Crowd-based grocery shopping, a solar-powered window socket and furniture that can be stored on a wall-mounted peg rail were among the featured innovations at The Future of Home Living, a pop-up concept space in New York City that ended Friday. Presented by think tank PSFK and 101 West 15th St., a Stonehenge property where the pop-up is held, the exhibition looked to examine both actual and conceptual products and services that revolutionize apartment living.
Divided among areas such as “Balanced Bathroom,” “Fluid Space” and “Entertaining Friends,” the exhibition featured items that saved time, energy or space, or helped apartment living become more livable in some way. The Petale lamp from Luceplan, for example, is made of sound-absorbing foam and fabrics to muffle ambient sound. The Zig sofa consists of colorful, modular soft blocks that the consumer can reconfigure as beds, sofas, tables, benches or shelves, depending on the mood or space requirement. The Smart Mirror prototype aims to measure a person’s heart rate.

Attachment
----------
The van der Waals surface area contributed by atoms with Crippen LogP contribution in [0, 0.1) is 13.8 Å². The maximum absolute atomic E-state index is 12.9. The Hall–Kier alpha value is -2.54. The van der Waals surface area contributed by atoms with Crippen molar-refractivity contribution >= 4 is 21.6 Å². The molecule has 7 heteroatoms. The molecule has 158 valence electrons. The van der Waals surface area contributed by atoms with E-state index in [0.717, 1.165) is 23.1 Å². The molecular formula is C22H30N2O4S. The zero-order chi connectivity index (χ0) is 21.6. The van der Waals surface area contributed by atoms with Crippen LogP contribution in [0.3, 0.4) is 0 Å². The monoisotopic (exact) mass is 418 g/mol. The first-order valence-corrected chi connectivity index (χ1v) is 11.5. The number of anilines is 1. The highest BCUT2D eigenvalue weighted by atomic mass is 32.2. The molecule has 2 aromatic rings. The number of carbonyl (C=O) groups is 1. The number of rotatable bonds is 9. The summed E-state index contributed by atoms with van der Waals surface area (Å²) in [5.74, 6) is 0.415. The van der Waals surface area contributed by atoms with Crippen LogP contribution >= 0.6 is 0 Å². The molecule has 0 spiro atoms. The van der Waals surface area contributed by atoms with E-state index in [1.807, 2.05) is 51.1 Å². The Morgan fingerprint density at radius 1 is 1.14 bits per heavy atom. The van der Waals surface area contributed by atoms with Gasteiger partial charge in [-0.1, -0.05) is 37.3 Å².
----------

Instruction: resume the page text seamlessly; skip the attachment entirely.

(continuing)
Personalized services were also part of the space and included GetArtUp, where the consumer can rent and change contemporary wall art every six months; Hello Fresh Delivery, which delivers not only recipe cards but the ingredients to make several meals for two to four people; and Julibox, a monthly subscription service that delivers the ingredients and alcohol to make mixologist-curated cocktails.
PSFK’s The Future of Home Living is also available as a 75-page report, which focuses on the key trends on what is shaping living tomorrow.—Andrea Lillo